Government to ratify the Bunkers Convention
The government has approved the ratification of the Bunkers Convention recently
The Ministry of Foreign Affairs will soon ratify the Convention and allow them to pursue legal actions on oil-spill related issues in the country.
Minister for Environment, Dr. Culvick Togamana said the government has taken the issue seriously and now pursuing a collective lawsuit against Solomon Trader insurers concerning the Kangava Bay oil spill last year.
“We need to sue Solomon Traders insurers. It’s a collective lawsuit. But before doing that we must first ratify the Bunkers Convention.”
He added after the Environmental Damage Assessment done recently, is estimated to be worth around SDB$30 million dollars.
“We haven’t signed into the Bunkers Convention yet, but we only have just passed its process at the cabinet recently. Soon the Ministry of Foreign Affairs will ratify the convention.”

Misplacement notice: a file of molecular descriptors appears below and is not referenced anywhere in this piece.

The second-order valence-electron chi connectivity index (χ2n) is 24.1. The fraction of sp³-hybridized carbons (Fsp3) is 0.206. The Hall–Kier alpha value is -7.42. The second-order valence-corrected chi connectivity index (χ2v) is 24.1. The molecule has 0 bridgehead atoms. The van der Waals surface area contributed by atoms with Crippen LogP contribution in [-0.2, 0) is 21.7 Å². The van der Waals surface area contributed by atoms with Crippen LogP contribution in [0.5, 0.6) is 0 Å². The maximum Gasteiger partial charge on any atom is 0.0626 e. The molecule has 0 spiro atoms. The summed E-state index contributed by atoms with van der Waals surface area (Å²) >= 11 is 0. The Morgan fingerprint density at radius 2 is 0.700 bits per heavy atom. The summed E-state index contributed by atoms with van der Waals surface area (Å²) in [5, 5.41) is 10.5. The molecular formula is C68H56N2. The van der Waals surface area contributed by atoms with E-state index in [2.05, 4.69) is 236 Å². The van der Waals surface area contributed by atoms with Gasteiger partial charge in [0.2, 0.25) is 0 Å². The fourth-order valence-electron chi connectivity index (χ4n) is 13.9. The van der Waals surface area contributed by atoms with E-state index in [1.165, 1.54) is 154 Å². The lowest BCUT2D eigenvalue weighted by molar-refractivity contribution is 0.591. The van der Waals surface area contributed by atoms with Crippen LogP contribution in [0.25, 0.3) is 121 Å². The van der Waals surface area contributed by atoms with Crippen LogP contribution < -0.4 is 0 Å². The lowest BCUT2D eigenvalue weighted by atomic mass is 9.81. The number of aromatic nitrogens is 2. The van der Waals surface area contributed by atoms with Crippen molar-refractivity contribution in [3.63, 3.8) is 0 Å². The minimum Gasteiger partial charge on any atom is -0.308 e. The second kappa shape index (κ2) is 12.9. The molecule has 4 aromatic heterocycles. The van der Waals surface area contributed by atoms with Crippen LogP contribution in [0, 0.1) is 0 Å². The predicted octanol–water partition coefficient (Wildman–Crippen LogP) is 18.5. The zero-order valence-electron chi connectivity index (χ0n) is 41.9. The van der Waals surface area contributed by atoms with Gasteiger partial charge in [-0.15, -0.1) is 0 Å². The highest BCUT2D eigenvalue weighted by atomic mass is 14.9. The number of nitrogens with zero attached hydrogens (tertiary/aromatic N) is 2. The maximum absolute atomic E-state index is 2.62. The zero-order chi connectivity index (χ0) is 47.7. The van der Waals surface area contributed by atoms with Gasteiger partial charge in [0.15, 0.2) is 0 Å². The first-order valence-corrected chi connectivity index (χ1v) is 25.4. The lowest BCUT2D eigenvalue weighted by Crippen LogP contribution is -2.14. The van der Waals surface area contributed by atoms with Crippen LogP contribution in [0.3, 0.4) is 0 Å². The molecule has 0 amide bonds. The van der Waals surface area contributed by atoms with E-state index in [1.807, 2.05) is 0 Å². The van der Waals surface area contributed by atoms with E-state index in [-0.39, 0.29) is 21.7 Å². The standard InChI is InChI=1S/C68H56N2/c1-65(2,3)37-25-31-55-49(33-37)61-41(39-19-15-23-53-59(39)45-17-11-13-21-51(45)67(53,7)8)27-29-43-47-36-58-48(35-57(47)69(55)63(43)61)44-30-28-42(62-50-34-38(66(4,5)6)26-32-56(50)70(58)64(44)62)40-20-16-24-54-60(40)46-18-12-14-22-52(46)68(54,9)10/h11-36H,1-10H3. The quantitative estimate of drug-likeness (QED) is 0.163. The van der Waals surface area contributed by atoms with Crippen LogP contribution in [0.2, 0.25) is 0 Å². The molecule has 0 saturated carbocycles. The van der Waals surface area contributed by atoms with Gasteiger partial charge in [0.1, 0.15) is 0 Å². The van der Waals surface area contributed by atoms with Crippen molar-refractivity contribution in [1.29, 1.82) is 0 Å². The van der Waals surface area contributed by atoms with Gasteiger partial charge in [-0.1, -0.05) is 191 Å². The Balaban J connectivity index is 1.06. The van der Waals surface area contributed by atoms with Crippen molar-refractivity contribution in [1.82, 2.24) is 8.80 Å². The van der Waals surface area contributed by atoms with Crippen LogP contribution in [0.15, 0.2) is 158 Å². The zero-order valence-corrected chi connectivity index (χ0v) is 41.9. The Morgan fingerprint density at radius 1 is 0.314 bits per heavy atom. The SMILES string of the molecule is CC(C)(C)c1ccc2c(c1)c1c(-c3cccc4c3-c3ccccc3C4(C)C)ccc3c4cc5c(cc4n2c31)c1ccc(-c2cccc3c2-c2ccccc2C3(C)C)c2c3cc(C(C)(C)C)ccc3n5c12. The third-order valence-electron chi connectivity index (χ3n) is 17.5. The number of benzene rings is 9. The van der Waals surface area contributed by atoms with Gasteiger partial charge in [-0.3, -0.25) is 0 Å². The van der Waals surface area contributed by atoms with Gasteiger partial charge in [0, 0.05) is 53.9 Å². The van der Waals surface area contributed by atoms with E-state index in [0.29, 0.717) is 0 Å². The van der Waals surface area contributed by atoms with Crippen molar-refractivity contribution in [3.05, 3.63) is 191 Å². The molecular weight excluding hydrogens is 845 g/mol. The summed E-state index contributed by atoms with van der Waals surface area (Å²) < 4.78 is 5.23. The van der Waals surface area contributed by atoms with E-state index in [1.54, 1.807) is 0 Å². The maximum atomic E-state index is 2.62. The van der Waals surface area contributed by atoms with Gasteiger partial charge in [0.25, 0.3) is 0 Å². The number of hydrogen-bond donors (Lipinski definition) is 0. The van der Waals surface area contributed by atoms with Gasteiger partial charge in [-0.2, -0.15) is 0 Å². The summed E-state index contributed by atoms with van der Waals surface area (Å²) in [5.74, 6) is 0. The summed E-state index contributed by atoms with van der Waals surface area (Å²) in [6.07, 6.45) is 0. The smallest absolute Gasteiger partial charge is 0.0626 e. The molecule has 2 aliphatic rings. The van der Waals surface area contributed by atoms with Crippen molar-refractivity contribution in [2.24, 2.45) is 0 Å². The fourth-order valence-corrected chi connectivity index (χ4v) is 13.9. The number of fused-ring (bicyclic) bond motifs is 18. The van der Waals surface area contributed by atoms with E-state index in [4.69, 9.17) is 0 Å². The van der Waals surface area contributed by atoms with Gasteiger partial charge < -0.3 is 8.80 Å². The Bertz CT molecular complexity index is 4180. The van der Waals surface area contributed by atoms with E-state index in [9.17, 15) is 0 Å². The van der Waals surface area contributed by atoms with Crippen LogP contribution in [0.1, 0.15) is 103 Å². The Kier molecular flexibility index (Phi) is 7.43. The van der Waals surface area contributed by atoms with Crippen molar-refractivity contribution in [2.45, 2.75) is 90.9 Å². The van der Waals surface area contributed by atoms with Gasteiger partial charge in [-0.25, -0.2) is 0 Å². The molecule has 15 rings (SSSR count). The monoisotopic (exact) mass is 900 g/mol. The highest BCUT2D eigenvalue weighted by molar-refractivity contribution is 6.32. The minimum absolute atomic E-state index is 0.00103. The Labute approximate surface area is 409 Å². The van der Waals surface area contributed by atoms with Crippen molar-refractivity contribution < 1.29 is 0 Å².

The Bunkers Convention was adopted to ensure adequate, prompt, and effective compensation is available to persons who suffer damage caused by spills of oil when carried as fuel in ships’ bunkers.
The Convention applies to damage caused on the territory, including the territorial sea, and in exclusive economic zones of States Parties.
The bunkers convention provides a free-standing instrument covering pollution damage only.
It was adopted by the International Maritime Organisation on March 23, 2001, and came into force in November 2008.
Last year a bauxite bulk carrier, Solomon Trader ran aground in Kangava Bay, Rennell island spilling around 200 tons of heavy crude oil into the sea.
by Charley Piringi